The Student News Site of Claudia Taylor Johnson High School

My Jag News

The Student News Site of Claudia Taylor Johnson High School

My Jag News

The Student News Site of Claudia Taylor Johnson High School

My Jag News

The beat goes on for award-winning percussionist

The beat goes on for award-winning percussionist
Senior wins scholarship to Carnegie-Mellon.

By Darius Davila | Staff Writer

Johnson is full of exemplary and talented students who never cease to raise the bar for success. A great example of such success and talent is senior Michael Jopling, who just recently won an international Marimba solo competition.

“I attended an international convention called PASIC, which is a competition for percussionists from all around the world, and I unexpectedly won,” senior Michael Jopling said.

Jopling’s sudden success was rewarding and surprised him just a bit.

“I never anticipated that I would actually win the competition. When I entered, I didn’t know what to expect,” Jopling said. “And I was surprised that, once it was announced that I won, the associate principal percussionist of the Pittsburgh Symphony Orchestra came up to me and asked me to study under him. I was offered a full ride to Carnegie Mellon in Pennsylvania, which totals to about four hundred thousand dollars, and two other schools also offered me a full-ride.”

Jopling looks forward to what Carnegie-Mellon has to offer him.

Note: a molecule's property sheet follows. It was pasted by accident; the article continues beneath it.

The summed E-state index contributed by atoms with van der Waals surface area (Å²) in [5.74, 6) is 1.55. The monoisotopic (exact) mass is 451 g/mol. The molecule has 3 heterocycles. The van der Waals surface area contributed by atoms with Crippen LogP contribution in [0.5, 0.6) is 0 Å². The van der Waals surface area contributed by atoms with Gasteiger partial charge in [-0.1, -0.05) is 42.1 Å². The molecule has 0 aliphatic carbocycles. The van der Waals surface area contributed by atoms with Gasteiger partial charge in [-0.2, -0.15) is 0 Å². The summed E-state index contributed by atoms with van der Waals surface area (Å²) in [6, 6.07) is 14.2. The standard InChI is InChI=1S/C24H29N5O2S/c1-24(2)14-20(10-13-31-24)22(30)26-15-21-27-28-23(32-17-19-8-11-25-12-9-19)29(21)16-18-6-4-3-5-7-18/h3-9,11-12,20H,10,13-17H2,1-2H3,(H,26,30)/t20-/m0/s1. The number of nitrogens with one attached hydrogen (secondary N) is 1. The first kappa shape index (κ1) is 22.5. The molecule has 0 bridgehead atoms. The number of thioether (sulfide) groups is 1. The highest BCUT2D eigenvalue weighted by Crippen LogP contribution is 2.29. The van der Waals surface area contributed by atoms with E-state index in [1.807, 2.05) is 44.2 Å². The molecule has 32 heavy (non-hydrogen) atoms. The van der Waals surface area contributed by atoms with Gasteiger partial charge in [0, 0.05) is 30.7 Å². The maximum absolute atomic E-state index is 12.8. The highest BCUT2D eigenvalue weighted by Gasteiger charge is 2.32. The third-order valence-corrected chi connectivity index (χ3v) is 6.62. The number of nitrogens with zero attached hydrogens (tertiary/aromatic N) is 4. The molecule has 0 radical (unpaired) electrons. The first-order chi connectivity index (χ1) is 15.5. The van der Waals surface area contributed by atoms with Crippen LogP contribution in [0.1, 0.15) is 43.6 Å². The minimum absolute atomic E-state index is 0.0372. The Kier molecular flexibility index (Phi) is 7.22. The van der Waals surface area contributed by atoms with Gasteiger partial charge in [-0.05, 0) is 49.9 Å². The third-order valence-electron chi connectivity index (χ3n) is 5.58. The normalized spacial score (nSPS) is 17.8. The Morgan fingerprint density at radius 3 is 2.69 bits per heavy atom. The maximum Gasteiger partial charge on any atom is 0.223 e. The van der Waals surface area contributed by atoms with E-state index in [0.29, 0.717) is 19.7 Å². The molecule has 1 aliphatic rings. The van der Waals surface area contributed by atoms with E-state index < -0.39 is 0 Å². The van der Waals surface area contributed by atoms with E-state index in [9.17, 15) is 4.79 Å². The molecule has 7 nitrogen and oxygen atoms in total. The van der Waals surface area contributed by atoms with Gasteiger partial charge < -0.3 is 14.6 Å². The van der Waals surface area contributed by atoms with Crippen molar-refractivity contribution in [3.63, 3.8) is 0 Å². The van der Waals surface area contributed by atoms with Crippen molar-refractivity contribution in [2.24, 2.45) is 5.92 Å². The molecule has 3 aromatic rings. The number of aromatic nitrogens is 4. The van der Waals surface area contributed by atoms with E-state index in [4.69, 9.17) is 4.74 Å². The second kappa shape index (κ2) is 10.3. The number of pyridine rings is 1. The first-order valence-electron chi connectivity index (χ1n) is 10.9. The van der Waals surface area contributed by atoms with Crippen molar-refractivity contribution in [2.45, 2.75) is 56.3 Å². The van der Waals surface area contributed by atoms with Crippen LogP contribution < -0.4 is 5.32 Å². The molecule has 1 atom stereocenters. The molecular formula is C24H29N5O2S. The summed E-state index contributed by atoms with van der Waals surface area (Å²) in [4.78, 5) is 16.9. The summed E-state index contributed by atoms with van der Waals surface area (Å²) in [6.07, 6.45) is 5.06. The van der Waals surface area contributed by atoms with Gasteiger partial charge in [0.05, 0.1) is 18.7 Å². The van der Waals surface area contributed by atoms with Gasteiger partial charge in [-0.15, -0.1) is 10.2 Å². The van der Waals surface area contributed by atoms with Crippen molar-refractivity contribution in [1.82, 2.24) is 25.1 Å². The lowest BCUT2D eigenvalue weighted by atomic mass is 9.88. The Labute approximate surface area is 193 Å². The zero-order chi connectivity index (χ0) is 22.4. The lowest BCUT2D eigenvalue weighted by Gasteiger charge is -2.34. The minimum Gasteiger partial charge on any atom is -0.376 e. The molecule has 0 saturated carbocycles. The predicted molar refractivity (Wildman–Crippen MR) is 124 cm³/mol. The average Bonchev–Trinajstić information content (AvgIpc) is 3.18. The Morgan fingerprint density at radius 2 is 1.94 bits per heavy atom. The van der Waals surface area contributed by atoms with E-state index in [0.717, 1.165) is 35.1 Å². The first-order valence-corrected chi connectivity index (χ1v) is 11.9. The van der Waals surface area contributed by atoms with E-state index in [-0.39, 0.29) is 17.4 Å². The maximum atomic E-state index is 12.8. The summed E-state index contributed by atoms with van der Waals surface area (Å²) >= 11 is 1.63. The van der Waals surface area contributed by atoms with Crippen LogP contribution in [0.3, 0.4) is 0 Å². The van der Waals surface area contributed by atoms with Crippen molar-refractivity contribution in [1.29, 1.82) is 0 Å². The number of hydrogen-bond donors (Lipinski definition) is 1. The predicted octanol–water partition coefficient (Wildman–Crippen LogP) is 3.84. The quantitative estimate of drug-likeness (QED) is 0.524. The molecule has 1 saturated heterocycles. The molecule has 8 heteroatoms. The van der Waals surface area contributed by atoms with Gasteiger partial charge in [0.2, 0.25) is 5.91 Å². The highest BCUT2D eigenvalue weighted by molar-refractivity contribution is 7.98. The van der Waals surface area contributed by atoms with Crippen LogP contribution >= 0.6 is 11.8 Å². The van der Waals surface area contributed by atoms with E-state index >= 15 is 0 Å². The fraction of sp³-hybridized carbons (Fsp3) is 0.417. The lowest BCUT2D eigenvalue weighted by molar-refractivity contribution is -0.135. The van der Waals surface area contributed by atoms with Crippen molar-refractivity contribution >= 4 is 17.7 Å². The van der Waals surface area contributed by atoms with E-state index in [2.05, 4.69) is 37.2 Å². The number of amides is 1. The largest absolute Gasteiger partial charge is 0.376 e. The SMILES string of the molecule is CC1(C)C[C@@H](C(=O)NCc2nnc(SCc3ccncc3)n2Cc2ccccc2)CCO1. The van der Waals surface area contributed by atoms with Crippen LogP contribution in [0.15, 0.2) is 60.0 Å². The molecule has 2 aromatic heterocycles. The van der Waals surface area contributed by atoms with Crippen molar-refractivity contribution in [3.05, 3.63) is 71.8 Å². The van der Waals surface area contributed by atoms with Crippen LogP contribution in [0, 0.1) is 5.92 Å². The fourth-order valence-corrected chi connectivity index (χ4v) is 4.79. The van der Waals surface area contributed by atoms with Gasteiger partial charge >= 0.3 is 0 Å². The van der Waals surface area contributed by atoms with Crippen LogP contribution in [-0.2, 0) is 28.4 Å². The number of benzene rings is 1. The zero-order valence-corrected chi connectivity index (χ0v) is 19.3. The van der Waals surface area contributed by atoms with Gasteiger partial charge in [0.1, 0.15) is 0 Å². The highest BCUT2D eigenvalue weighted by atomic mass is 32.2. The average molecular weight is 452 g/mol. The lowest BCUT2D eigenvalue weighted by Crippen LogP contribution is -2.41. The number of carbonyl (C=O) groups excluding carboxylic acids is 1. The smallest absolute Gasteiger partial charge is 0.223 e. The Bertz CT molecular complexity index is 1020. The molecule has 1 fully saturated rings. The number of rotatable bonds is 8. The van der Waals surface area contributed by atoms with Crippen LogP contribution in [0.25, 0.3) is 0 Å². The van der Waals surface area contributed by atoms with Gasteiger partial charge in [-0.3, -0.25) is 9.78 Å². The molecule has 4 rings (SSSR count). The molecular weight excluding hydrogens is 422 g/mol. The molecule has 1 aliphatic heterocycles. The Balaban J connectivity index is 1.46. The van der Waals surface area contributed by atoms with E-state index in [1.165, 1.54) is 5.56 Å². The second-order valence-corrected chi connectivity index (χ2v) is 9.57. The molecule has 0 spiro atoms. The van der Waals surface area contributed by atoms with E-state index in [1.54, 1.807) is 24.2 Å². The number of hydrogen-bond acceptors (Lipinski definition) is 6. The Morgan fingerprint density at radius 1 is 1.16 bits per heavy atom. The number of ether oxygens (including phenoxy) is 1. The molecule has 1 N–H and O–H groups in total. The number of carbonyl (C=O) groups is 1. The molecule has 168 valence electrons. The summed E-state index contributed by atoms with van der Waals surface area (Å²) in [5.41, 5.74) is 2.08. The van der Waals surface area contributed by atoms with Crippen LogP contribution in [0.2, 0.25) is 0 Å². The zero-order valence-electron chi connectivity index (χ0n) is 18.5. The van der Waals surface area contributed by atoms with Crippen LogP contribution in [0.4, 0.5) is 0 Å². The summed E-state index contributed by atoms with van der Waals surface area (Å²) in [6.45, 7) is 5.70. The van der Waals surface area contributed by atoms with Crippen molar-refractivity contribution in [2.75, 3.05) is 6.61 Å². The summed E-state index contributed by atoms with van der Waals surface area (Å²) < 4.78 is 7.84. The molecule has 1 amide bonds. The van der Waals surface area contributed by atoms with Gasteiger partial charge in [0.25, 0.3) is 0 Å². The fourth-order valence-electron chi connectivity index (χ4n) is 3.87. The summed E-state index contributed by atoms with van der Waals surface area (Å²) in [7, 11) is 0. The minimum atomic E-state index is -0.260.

“I’m definitely going to accept Carnegie-Mellon’s offer to go to school there, because I get to work with symphony percussionists, and it will give me real world experience. And, most famous symphonies are on the east coast,” Jopling said.

Jopling feels like he owes his success to his hard work and supportive teachers.

“I think I was successful at the PASIC convention because of practice, but the biggest help was teachers, It was my teacher who recommended attending the convention and told me about the associate principal, Branson,” Jopling said.

Jopling has been playing for almost seven years, and plans on teaching marimba as a profession.

“Marimba is like a xylophone; it is played with mallets, and I’ve been playing for about seven years. I plan on teaching marimba at a college level, as well as performing solo or with symphonies,” Jopling said.

 

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The beat goes on for award-winning percussionist